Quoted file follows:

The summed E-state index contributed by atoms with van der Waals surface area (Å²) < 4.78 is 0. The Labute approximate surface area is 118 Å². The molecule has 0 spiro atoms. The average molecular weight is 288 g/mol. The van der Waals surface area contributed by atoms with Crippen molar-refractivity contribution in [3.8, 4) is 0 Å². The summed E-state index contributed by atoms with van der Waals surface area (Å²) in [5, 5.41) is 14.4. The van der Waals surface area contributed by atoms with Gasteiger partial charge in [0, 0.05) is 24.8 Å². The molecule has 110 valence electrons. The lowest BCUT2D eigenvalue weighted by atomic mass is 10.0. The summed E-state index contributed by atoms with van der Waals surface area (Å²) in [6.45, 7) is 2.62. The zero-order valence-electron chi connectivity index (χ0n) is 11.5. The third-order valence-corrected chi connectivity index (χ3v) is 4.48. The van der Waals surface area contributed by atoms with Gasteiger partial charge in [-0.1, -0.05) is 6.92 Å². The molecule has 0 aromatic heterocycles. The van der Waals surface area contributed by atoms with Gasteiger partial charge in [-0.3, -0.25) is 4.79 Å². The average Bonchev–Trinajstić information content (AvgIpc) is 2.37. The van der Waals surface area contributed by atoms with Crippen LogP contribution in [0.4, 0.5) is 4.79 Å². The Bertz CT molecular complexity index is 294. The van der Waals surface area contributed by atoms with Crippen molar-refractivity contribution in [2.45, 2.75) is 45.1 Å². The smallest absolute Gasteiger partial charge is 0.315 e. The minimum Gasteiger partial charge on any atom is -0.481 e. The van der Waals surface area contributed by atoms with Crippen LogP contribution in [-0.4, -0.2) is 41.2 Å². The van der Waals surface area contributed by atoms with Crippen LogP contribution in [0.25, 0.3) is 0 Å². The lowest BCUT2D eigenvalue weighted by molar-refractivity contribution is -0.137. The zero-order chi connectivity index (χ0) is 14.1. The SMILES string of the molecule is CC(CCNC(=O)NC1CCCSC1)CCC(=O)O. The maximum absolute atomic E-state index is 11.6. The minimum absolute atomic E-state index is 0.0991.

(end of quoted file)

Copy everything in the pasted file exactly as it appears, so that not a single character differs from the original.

The summed E-state index contributed by atoms with van der Waals surface area (Å²) < 4.78 is 0. The Labute approximate surface area is 118 Å². The molecule has 0 spiro atoms. The average molecular weight is 288 g/mol. The van der Waals surface area contributed by atoms with Crippen molar-refractivity contribution in [3.8, 4) is 0 Å². The summed E-state index contributed by atoms with van der Waals surface area (Å²) in [5, 5.41) is 14.4. The van der Waals surface area contributed by atoms with Gasteiger partial charge in [0, 0.05) is 24.8 Å². The molecule has 110 valence electrons. The lowest BCUT2D eigenvalue weighted by atomic mass is 10.0. The summed E-state index contributed by atoms with van der Waals surface area (Å²) in [6.45, 7) is 2.62. The zero-order valence-electron chi connectivity index (χ0n) is 11.5. The third-order valence-corrected chi connectivity index (χ3v) is 4.48. The van der Waals surface area contributed by atoms with Gasteiger partial charge in [-0.1, -0.05) is 6.92 Å². The molecule has 0 aromatic heterocycles. The van der Waals surface area contributed by atoms with Gasteiger partial charge in [-0.3, -0.25) is 4.79 Å². The average Bonchev–Trinajstić information content (AvgIpc) is 2.37. The van der Waals surface area contributed by atoms with Crippen LogP contribution in [0.4, 0.5) is 4.79 Å². The Bertz CT molecular complexity index is 294. The van der Waals surface area contributed by atoms with Crippen molar-refractivity contribution in [2.45, 2.75) is 45.1 Å². The smallest absolute Gasteiger partial charge is 0.315 e. The minimum Gasteiger partial charge on any atom is -0.481 e. The van der Waals surface area contributed by atoms with Crippen LogP contribution in [-0.4, -0.2) is 41.2 Å². The van der Waals surface area contributed by atoms with Crippen LogP contribution in [0.25, 0.3) is 0 Å². The lowest BCUT2D eigenvalue weighted by molar-refractivity contribution is -0.137. The zero-order chi connectivity index (χ0) is 14.1. The SMILES string of the molecule is CC(CCNC(=O)NC1CCCSC1)CCC(=O)O. The maximum absolute atomic E-state index is 11.6. The minimum absolute atomic E-state index is 0.0991.